WOLFMOTHER with DEADBOY and ELEPHANTMEN at the Opera House (735 Queen East), Tuesday (May 16). $20. 416-870-8000. Rating: NNNNN
Indio, California -- In the stifling desert heat, 6,000 Coachella festival-goers are crammed into a white canopied tent the size of a hockey rink. Clouds of ganja smoke float in the still air, cutting into an already limited oxygen supply.
Suddenly, singer Andrew Stockdale emerges onto the stage and gives a shy little wave to the deafening roar that welcomes him. He flashes a confounded smile to his bandmates, drummer Myles Heskett and bassist/keyboardist Chris Ross, before cueing the opening to Dimension, the first cut from their debut and, fittingly, a song about losing your mind in the desert.
Three weeks earlier, I was sitting with Stockdale in a boardroom at the newly christened MTV studio in the Masonic Temple. Leaning back in his chair, he's wearing a faded Dark Side Of The Moon T, threadbare 60s-style striped pants and a bouncing, errant afro.
Stockdale looks like a relic from another era, and his band is the time machine. Their riff-heavy take on 70s stadium rock has led to endless Sabbath and Zeppelin comparisons that I assume at this point would be annoying for Stockdale. But with his no-worries Australian demeanour, he sees them as mutually beneficial.
"If anything, we've done a great service to those bands," smiles Stockdale. "So many bands have given them a bad name over time. We've come along and people enjoy what we're doing because it's really pure; it's from the heart, and we believe in it. Now people aren't afraid to say they love those older bands."
Shockingly, albums like Physical Graffiti or Paranoid weren't even the blueprints for Wolfmother, who only two years ago moved away from a misguided mix of funk, rock and folk. The trio spent nearly six years toiling as uncommitted Sydney musicians just jamming for kicks. But endless riffing and everyone's reluntance to assume microphone duties were leading the band nowhere.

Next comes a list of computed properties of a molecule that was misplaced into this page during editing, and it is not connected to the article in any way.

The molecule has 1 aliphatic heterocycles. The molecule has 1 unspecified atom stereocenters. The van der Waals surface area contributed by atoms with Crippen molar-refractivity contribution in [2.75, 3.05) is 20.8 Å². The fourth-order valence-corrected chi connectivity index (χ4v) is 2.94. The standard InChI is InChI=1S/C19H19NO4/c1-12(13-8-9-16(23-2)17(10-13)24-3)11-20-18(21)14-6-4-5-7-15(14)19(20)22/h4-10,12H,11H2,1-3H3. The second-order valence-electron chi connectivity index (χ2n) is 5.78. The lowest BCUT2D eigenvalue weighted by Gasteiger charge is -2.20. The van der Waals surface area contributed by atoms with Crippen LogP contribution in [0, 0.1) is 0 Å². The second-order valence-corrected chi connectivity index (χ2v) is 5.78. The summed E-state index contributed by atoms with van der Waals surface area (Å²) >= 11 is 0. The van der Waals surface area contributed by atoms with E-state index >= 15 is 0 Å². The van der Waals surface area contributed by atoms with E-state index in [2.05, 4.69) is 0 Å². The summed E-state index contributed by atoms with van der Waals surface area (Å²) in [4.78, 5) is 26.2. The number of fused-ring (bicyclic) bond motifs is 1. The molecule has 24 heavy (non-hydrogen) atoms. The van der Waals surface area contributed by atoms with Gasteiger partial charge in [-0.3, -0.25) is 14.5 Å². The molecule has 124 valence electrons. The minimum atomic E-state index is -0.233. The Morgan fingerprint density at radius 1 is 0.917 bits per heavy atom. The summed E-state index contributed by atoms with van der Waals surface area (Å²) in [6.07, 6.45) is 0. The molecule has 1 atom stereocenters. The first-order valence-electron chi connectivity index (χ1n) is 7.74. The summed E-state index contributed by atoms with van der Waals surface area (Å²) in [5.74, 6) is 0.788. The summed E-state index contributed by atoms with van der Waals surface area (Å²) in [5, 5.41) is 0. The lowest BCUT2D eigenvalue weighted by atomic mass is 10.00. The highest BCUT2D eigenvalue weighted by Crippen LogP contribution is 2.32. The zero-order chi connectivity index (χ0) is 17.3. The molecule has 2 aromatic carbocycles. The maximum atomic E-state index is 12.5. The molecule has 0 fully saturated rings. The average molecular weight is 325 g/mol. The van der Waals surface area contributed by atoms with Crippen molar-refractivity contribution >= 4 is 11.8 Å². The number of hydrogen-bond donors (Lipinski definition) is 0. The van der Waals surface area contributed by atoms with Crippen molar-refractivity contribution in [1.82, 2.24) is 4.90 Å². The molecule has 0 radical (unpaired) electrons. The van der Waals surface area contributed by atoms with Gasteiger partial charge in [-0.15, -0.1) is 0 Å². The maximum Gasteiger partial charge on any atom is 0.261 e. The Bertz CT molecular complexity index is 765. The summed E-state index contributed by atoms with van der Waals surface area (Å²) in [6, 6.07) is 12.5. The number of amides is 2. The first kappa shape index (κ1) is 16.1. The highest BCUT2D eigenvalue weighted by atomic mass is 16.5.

"We never wrote a song," says Stockdale of the meandering years spent discovering their sound. "We would just turn up and start playing, but we didn't know how to write songs, and no one wanted to sing. Occasionally Chris would try, but it would be out of key or just some mumbling; it didn't seem like anyone felt comfortable doing it. So when we finally started doing shows as Wolfmother, I put my hand up and said, "I'll do it. '"
Stockdale's falsetto sounds highly accomplished for someone claiming to be a vocal novice. His voice on the radio hit Woman or epic mystical rocker White Unicorn strikes an impressive balance between a reckless wail and a tightly reined-in melodic instrument. Stockdale recalls the decisive moment when he came into his own artistically.
"I always thought my voice wasn't exciting enough because I used to sing in a low register," explains Stockdale. "It didn't really work, and I couldn't nail it. Same with the lyrics they were a bit lame. By the time I got to the stage when we started Wolfmother, I thought that if I was going to be the singer I had to come up with something. I just went for this higher register, and that seemed to get the ball rolling."
A Wolfmother handler enters the room, sheepishly reminding Stockdale of the time. In a few hours the trio will play live in front of a studio audience, broadcast to millions.
Stockdale says he doesn't mind playing on TV but dreads the interview portion. Apparently, the pressure to be funny on TV can be daunting.
As he's led away, he turns around to give me a shy little wave, right before the studio doors slam shut behind him.